By Erick Goss, Crosswalk.com
Rhythm. Routine. Whatever you call it, it’s the cadence of your day. If you’ve found this column, you’re likely exploring new rhythms for 2022 - especially in your walk with Christ.
I want to encourage you to stop the striving, live in the gospel, and, by all means, invite your kids. And then let God work in and through it.
So many things upset rhythm. Life with young kids is unpredictable, learning the ebb and flow of a growing family. Life with older kids is often breakneck speed, running carpools, and keeping up with homework. Then, add the layer of uncertainty the last few years has brought - including the whiplash with a COVID resurgence that is wreaking havoc on plans we thought were solid!
Thankfully, steadfastness is not built on circumstances or the plans we keep or don’t keep. Instead, our Christian lives are rooted in the gospel, which points to fellowship with Jesus each day. And that, we can trust, is constant for us and for our kids.
Pastor Tim Keller offers one of my favorite definitions of the gospel: “Through the person and work of Jesus Christ, God fully accomplishes salvation for us, rescuing us from judgment for sin into fellowship with him, and then restores the creation in which we can enjoy our new life together with him forever.” (Emphasis added, “The Gospel in All its Forms.”)
Rescue from sin and judgment - not just to go to heaven - as was the sole focus for so many of us growing up, but also so that we can have fellowship with God. Here and now. In our daily rhythms. That with-ness is the best source of consistency we could hope for - so far beyond any plan we could make on our own. This is clear in John 15 where we are commanded to abide. God is with us daily as our father and friend, challenger and comfort, source of conviction and hope.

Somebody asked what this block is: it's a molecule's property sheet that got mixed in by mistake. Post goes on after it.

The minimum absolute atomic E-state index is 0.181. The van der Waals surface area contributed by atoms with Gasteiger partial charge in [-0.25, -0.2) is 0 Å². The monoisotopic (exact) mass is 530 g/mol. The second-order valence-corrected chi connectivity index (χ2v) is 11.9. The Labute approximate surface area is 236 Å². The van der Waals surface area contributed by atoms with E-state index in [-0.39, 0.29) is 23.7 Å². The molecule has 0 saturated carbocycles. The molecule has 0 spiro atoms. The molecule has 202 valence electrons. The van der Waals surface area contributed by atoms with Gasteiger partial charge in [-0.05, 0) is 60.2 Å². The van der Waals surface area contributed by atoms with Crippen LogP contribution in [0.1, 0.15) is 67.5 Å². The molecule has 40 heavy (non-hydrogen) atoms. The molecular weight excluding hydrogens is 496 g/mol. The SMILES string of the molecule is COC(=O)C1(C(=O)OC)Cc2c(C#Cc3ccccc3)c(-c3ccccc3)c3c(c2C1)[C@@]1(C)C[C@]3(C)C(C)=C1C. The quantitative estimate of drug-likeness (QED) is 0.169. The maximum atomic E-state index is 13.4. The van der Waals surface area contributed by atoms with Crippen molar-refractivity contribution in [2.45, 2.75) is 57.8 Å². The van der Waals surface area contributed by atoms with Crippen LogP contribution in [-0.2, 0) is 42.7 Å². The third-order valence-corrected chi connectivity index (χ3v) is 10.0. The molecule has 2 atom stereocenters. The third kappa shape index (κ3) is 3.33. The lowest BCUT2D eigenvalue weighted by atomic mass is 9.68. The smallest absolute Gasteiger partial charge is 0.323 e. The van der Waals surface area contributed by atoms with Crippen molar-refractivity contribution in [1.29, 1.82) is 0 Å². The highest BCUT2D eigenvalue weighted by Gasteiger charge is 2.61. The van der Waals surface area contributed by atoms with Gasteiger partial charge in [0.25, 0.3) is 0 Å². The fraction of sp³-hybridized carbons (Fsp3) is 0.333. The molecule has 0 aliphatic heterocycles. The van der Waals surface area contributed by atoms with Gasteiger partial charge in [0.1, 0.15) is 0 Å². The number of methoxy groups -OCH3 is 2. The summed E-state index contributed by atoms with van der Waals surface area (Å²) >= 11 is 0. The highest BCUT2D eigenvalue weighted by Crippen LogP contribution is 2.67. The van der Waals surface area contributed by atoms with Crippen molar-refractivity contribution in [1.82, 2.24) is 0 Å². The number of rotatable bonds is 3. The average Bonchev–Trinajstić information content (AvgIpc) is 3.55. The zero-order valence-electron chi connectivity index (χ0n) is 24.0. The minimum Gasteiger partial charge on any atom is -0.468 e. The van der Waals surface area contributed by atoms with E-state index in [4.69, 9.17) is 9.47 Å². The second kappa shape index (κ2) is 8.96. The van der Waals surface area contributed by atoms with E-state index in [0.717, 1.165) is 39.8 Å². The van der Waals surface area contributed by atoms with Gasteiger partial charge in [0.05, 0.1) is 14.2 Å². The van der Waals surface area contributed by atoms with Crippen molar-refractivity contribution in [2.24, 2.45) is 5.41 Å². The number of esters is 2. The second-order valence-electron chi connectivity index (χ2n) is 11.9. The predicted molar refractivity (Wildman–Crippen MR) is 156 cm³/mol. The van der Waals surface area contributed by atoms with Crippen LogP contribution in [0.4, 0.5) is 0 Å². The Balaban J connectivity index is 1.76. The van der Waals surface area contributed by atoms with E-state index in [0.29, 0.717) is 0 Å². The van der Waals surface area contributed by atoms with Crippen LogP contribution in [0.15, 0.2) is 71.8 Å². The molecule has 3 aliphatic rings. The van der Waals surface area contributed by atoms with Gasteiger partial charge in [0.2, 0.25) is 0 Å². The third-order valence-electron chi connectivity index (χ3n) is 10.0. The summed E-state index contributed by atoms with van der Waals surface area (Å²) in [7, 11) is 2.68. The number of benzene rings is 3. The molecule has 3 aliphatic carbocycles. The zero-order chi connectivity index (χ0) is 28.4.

What does that mean for our families and young kids? It’s a reminder that God’s restorative work in creation and relationship with us is happening all around us - in a very practical way. As daily life happens, talk to your kids about the gospel. Kids are relational and incredibly spiritual. They have a sense of wonder about the world and are natural problem solvers who can see the brokenness of the world. God is making his work clear as he actively engages in the challenges we see - like forgiveness in families and injustice globally. We just need to point it out and encourage our kids to rely on His strength.
So, this isn’t a 5-step plan or a tracker system to hold to. In this New Year, I’d like to share a few practices that take the freewheeling out of my family’s life with three teenage girls and help us live with a daily focus on God who is with us:
Meet with God as a daily, personal habit (Matthew 14:23, Luke 5:16): Modeling your walk with God to your children is powerful. As they say, often more is caught than taught. As kids get older, they see the hypocrisy in our lives when we talk about walking with God but they observe us living in our own strength. Set aside 20 minutes a day to abide as a branch connected to a vine is forced to do (John 15:5).